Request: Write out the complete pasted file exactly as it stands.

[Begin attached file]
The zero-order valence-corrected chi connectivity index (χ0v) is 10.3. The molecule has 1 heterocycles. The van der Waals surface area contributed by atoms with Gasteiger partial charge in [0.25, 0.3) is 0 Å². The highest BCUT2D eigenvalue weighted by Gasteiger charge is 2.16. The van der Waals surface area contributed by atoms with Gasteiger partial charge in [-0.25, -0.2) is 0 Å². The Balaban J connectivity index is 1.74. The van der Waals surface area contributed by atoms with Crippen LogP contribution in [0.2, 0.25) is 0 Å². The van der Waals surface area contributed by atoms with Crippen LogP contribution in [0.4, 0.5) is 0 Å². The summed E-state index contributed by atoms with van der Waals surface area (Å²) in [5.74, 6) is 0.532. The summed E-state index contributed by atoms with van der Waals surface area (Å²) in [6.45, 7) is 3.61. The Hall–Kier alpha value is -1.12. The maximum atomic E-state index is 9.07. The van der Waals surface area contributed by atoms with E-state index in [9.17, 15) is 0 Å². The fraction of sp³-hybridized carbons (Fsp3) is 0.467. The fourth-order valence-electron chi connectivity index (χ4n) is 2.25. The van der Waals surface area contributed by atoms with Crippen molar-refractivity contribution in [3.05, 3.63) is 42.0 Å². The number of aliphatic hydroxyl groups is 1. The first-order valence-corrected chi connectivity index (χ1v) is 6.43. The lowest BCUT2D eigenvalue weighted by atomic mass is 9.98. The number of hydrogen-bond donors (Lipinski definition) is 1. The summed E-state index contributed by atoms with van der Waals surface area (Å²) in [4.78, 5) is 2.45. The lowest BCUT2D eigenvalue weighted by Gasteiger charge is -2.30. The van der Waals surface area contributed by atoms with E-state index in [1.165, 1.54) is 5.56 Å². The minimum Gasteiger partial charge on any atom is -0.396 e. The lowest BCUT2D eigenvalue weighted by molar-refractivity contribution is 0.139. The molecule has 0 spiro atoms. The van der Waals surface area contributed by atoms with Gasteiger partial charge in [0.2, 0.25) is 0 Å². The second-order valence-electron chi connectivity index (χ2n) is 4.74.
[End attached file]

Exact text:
The zero-order valence-corrected chi connectivity index (χ0v) is 10.3. The molecule has 1 heterocycles. The van der Waals surface area contributed by atoms with Gasteiger partial charge in [0.25, 0.3) is 0 Å². The highest BCUT2D eigenvalue weighted by Gasteiger charge is 2.16. The van der Waals surface area contributed by atoms with Gasteiger partial charge in [-0.25, -0.2) is 0 Å². The Balaban J connectivity index is 1.74. The van der Waals surface area contributed by atoms with Crippen LogP contribution in [0.2, 0.25) is 0 Å². The van der Waals surface area contributed by atoms with Crippen LogP contribution in [0.4, 0.5) is 0 Å². The summed E-state index contributed by atoms with van der Waals surface area (Å²) in [5.74, 6) is 0.532. The summed E-state index contributed by atoms with van der Waals surface area (Å²) in [6.45, 7) is 3.61. The Hall–Kier alpha value is -1.12. The maximum atomic E-state index is 9.07. The van der Waals surface area contributed by atoms with E-state index in [9.17, 15) is 0 Å². The fraction of sp³-hybridized carbons (Fsp3) is 0.467. The fourth-order valence-electron chi connectivity index (χ4n) is 2.25. The van der Waals surface area contributed by atoms with Crippen molar-refractivity contribution in [3.05, 3.63) is 42.0 Å². The number of aliphatic hydroxyl groups is 1. The first-order valence-corrected chi connectivity index (χ1v) is 6.43. The lowest BCUT2D eigenvalue weighted by atomic mass is 9.98. The number of hydrogen-bond donors (Lipinski definition) is 1. The summed E-state index contributed by atoms with van der Waals surface area (Å²) in [4.78, 5) is 2.45. The lowest BCUT2D eigenvalue weighted by Gasteiger charge is -2.30. The van der Waals surface area contributed by atoms with E-state index in [1.165, 1.54) is 5.56 Å². The minimum Gasteiger partial charge on any atom is -0.396 e. The lowest BCUT2D eigenvalue weighted by molar-refractivity contribution is 0.139. The molecule has 0 spiro atoms. The van der Waals surface area contributed by atoms with Gasteiger partial charge in [0.2, 0.25) is 0 Å². The second-order valence-electron chi connectivity index (χ2n) is 4.74.